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Onset of the Nazi Regime

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Heisenberg arrived in Leipzig in October 1927, the new head of its Institute for Theoretical Physics. Leipzig had grown outdated, as its aging professors were failing to keep up with the rapid pace of new developments in relativity and quantum mechanics. Heisenberg and his experimentalist counterpart, Peter Debye (who also headed the Institute for Physics, of which Heisenberg's was a subdivision), revitalized the school by virtue of their presence alone, attracting many new students who were attracted by the excitement of modern physics. Indeed, several of Heisenberg's courses set school enrollment records. Because of his young age and perpetually youthful lifestyle, Heisenberg got along well with his students, and even took them on trips similar to his youth movement excursions. In Leipzig he also fit effortlessly into the elite social circles, consisting largely of book publishers, university professors, judges, and attorneys–a combination of wealth and culture. Here, Heisenberg's musical prowess served him well, for music served as one of the primary cultural uniting factors among the elite.

In the late 1920s and early 1930s, the central questions of physics began to change. First was the problem of how to reconcile quantum mechanics with relativity–the search for a relativistic quantum field theory–a question that still occupies physicists today. Heisenberg helped lead the way on this problem, working directly with Pauli. The two proposed a theory in 1929, in a paper entitled "On the Quantum Dynamics of Wave Fields." Their theory was far from complete, however, as it left several matters unresolved.

While Heisenberg was struggling with these problems, his father passed away in 1930. Their relationship had become rather distant; while Heisenberg appreciated his father's support, he also became annoyed at his attempts to meddle in his career. Perhaps what moved Heisenberg most at the time of his father's death were feelings of his own mortality. He retreated for a short time from the big questions to pursue teaching and other work more earnestly, feeling that answers would come only with further experimental evidence.

Heisenberg would not have to wait long. In early 1932, James Chadwick discovered the neutron, and shortly afterward Heisenberg published the first modern theory of nuclear physics. The existence of the neutron helped him explain a number of different forces, largely concerned with the previously unexplained stability of the nucleus.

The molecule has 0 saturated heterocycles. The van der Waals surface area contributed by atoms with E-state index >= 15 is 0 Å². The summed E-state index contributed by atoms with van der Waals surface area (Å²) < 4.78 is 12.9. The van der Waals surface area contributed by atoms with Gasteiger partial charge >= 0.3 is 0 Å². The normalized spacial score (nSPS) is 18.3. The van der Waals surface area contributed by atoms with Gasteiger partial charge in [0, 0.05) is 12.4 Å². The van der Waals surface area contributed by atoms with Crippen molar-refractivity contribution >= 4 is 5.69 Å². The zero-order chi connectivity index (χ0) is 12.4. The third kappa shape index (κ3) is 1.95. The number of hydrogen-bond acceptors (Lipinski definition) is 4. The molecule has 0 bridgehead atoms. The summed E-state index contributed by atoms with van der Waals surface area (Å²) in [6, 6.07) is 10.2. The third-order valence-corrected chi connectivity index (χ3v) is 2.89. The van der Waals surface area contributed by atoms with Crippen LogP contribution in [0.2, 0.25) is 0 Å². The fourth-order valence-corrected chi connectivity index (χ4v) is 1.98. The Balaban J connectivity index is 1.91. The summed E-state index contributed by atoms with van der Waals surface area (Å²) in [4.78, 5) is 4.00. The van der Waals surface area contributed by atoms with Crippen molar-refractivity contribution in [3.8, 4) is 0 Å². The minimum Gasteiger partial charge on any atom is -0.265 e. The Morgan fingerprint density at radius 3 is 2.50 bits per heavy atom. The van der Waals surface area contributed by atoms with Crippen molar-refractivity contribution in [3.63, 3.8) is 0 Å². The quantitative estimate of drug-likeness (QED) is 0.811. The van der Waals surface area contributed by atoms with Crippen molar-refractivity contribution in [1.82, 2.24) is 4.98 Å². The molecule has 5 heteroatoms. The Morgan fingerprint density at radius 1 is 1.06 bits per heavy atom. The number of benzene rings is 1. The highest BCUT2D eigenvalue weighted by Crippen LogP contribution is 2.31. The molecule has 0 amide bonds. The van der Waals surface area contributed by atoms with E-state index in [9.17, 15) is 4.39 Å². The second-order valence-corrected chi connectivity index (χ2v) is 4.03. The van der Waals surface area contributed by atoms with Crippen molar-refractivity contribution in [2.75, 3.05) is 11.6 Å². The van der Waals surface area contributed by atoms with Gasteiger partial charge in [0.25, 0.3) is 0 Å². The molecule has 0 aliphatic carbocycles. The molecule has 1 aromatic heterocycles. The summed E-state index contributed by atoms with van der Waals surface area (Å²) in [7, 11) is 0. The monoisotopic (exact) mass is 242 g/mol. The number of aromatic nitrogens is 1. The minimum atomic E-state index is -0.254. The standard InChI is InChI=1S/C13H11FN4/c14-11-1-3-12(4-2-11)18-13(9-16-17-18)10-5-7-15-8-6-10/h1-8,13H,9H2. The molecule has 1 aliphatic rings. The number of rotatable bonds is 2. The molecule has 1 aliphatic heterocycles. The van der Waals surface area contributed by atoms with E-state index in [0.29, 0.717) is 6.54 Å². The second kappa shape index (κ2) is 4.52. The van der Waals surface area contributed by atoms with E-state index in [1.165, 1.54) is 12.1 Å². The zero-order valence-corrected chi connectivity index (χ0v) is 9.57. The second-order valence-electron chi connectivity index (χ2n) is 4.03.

Only weeks after Heisenberg completed the third paper of his nuclear physics trilogy, Hitler was appointed Chancellor of Germany. Within months, thousands of Jews and political opponents lost their jobs and left the country. Heisenberg, still firm in his belief that science was above politics and that anti-Semitism was a purely political issue, made no active response. However, as his colleagues in the scientific world began to lose their jobs or resign, he turned to the influential Max Planck for advice. Though the two men, separated by over forty years of age, made an unlikely team, they did everything they could to slow down the mass emigration of scientists, promoting the hope that conditions would improve soon. However, the situation only worsened and they could do little to prevent it. Heisenberg even became angry at Schrödinger for resigning from Berlin despite being non-Jewish and therefore out of harm's way. Heisenberg was apparently more concerned with the well being of German physics than any broader principles. Though Heisenberg and Planck's intentions may have been good, they were also shortsighted. The men failed to recognize that their continued support of German physics constituted an implicit acceptance of the Nazi regime.

Records show that Heisenberg never joined the Nazi party, but he performed its required duties without complaint. On a personal level, he likely disapproved of certain Nazi policies as excessive, but he never felt driven to protest. The only explanation of his behavior is the same that applies to many Germans facing the same dilemma at the time. Heisenberg's life was bound up with the culture and people of Germany, and though the new regime disoriented him, he was not moved to the point of breaking away from his homeland. Like his fellow citizens, he simply found ways to rationalize his choices.

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A less biased view on Heisenberg's cooperation

by sba_dk, February 25, 2017

According to the book Spaltningen of Danish philosopher David Favrholdt, the Danish physicians in 1941 were chocked to hear Heisenberg tell them that Germany would win the war. Heisenberg was sent to Copenhagen as a test to see if he was suited to be a German cultural ambassador. It must have been a succesful test, because later he was sent to Budapest, Schwitzerland, Poland and Holland. The Dutch physician Hendrik Casimir reports from a conversation with Heisenberg in autumn, 1943: "... da wäre vielleicht doch ein Europa unter deutscher F... Read more